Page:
- In "High Heat" the staff of a crematorium open one of their ovens and discover it was used over the weekend when they notice an ashen handprint reaching for the door. The victim was stuffed into the oven and burned alive. Sherlock lampshades the nightmare inducing nature of the death when he passes a photo of the handprint to Joan.
- Season Six has Sober Companions, a nightmare reveal after reveal. For the police, it would have felt horrible to know that they failed in connecting several missing/murdered women cases to a serial killer. For the husband of one of the victims, he went to jail for a crime he did not commit, and even when Sherlock told him the police finally had reason to believe he was innocent, they did not yet have enough proof to release him. For Gregson, he realized the killer actually had contact with his daughter and her roommate. For Hannah, she spoke with the killer, almost went on a date with him, and found out the reason he couldnt make the date was because he was in her home killing her roommate.Holmes: This man caught me in a moment of weakness. Since then, Ive sat across tables from him, Ive been to meetings with him, hes been to our home. Im not going to let him take another life.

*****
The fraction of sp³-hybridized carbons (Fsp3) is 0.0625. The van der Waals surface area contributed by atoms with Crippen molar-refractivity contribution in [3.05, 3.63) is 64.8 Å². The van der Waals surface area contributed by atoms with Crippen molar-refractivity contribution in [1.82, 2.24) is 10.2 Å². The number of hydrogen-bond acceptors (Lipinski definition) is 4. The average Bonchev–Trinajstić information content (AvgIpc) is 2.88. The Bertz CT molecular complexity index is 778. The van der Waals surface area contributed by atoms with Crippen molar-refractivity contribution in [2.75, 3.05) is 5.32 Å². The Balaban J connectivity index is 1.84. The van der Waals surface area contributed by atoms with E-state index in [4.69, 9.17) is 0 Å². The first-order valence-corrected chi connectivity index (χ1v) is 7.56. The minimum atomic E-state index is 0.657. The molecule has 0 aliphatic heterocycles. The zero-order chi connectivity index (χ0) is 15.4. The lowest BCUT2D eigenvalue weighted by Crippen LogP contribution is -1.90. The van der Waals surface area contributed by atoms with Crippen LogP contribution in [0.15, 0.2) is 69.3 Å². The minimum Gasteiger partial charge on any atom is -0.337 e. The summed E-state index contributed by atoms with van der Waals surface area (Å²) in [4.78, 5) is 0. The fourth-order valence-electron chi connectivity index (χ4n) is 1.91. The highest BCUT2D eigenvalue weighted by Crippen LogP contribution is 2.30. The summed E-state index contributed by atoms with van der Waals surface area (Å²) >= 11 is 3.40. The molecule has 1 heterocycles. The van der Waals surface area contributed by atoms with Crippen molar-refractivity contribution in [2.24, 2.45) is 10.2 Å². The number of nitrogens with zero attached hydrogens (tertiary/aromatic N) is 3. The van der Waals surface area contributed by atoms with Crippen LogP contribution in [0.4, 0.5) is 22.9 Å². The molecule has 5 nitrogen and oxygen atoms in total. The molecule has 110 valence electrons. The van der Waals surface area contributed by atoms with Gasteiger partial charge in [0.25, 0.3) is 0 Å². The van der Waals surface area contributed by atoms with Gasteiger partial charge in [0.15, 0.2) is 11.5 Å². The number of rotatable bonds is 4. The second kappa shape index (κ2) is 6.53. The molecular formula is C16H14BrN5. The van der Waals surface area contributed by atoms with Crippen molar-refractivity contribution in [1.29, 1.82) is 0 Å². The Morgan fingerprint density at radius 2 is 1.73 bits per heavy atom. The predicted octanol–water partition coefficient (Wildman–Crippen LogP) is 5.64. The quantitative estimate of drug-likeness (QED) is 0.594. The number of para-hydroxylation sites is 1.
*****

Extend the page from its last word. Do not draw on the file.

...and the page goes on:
- And then the serial killer shows up right besides Sherlock when the latter is alone, suffering from a headache, and attempting to case the mans home.
- Then we have the penultimate episode of season 6, "Fit to Be Tied", where the serial killer returns from a hiatus. The ultimate nightmare fuel is when he catches Joan alone in the basement of the brownstone and starts beating her up, with the intent on murdering her like his previous victims. Not only that, but he catches her right as she gets off the phone with Sherlock. Joan had been investigating into the serial killer's friends, and her reveal that the serial killer had something to do with his staunchest friends' late husband's death, causing the friend to overdose on drugs infuriated him. Fortunately for Joan, she manages to stab him and drive him away, but she's still badly injured and the last shot of the scene is her crouching on the floor in pain and terror.
- Sherlock is notably subdued in the hospital, no doubt running through the horror of the situation over and over again that all of this started with him having allowed the man into his life in a critical moment of weakness.
Nightmare Fuel / Elementary